The misalignment between education and our workforce:
Regent High School recognizes that the single greatest reason why students leave high school is that they don’t see the relevance between academics and what they’ll need as an adult. It is currently estimated that 66% of high school graduates go to college and yet only 25% of those students actually graduate. Of those who do graduate, 50% don’t get a job in the area of their degree forcing them to take a job for which they are over-qualified and underpaid.
Through the Career-Tech Education option at Regent High School, graduates are prepared to enter the workforce and position themselves for 3 major goals in life: Job security, social mobility, and financial prosperity without having to go to college.
Success in today’s economy. It’s as easy as …
1 : 2 : 7
This sequence of numbers is the true ratio of jobs in our economy. For every 1 job that requires a Master’s degree or more, there are 2 professional jobs that will require a university degree and 7 jobs that require a 1-year certificate or an Associate’s degree.
So…why NOT you?
Regent High School focuses on providing the training and experience students need to become highly skilled technicians, certified in a high growth / high demand skill area of their choosing. And…this training can be completed in less than a year.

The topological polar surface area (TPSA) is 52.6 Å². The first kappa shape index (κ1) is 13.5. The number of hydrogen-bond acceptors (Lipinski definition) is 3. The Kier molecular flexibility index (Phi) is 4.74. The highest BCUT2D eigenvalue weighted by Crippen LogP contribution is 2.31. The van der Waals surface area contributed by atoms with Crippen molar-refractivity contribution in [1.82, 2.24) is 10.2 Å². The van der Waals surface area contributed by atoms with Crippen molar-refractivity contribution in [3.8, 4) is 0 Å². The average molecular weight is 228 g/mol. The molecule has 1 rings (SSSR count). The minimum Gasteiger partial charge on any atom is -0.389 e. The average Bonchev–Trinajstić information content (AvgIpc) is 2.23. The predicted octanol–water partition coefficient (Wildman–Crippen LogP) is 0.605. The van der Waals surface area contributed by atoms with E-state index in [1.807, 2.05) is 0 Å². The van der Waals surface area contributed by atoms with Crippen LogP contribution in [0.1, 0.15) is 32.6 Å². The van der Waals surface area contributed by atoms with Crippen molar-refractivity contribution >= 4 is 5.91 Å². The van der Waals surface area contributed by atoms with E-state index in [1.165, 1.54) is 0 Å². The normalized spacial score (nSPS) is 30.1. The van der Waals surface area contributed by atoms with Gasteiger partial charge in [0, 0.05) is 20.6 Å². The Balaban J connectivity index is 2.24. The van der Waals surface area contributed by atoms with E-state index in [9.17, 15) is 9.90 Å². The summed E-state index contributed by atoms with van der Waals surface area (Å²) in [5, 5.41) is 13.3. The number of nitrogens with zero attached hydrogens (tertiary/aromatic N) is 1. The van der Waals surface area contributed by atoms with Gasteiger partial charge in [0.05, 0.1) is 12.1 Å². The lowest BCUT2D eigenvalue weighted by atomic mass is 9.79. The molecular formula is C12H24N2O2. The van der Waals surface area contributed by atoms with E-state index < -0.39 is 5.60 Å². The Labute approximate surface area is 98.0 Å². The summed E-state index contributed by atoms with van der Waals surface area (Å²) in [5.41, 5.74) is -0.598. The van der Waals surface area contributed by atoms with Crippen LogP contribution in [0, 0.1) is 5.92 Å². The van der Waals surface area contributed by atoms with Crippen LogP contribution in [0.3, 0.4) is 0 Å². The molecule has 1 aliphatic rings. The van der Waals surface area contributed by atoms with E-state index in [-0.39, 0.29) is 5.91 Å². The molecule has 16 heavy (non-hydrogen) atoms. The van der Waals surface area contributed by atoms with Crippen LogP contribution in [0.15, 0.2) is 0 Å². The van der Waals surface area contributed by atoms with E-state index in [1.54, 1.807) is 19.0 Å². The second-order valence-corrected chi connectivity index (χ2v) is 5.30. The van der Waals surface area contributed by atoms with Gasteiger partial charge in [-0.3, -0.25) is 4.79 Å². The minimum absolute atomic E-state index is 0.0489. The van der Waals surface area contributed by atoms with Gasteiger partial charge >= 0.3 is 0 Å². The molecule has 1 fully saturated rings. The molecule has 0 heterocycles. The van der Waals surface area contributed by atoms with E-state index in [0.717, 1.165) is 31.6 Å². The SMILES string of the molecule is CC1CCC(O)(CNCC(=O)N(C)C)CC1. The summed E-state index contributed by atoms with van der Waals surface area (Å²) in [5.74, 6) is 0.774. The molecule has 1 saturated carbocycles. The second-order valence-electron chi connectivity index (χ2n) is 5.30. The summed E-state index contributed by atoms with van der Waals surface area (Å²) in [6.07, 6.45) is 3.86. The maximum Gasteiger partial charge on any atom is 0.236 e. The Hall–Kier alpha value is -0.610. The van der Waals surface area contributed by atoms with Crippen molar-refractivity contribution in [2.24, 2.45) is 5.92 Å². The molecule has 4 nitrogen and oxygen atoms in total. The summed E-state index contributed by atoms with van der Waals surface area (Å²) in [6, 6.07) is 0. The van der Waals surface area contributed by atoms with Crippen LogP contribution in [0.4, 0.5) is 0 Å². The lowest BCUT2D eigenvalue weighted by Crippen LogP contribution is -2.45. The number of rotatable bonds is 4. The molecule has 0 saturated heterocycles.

Did you know…
- There are more than 30 million jobs in the United States that pay an average of $55,000 a year and do not require a college degree
- 57% of jobs are middle-skill jobs requiring technical skills and training at the credential or Associates level
- Millennials are now the largest generation in the labor force
- You can now graduate without having to pass high stakes tests such as the Ohio Graduation Tests (OGT’s) or End of Course (EOC) exams. The Ohio Department of Education now recognizes the earning of industry-recognized credentials as an alternative pathway for earning your diploma
- With the Ohio Department of Education’s new Integrated Coursework and Simultaneous Credit options, students can earn academic credit for completion of Career-Tech courses
Selecting a pathway:
Although college is NOT for everyone, being successful today does require that graduates have hands-on skills, knowledge, and abilities. To that end, we provide industry credential training in 5 major areas with hands-on experiential learning opportunities available. In some cases, eligible youth may be able to receive a financial stipend for those hours of Workforce Experience Programming.
Choose from the following:
Construction: Learn basic safety techniques and how to appropriately use hand and power tools such as hammers, levels, drills, saws, grinders, and sanders. Construction math skills are essential to learning how to frame and build. Learn how to read basic construction drawings, use scaffolding, rigging hitches and hoists. Utilizing the proper techniques and procedures for material handling and equipment is essential for proper care, equipment safety and longevity of tools. Students who complete the construction program are ready to get a job or pursue apprenticeship options in any construction or construction related field.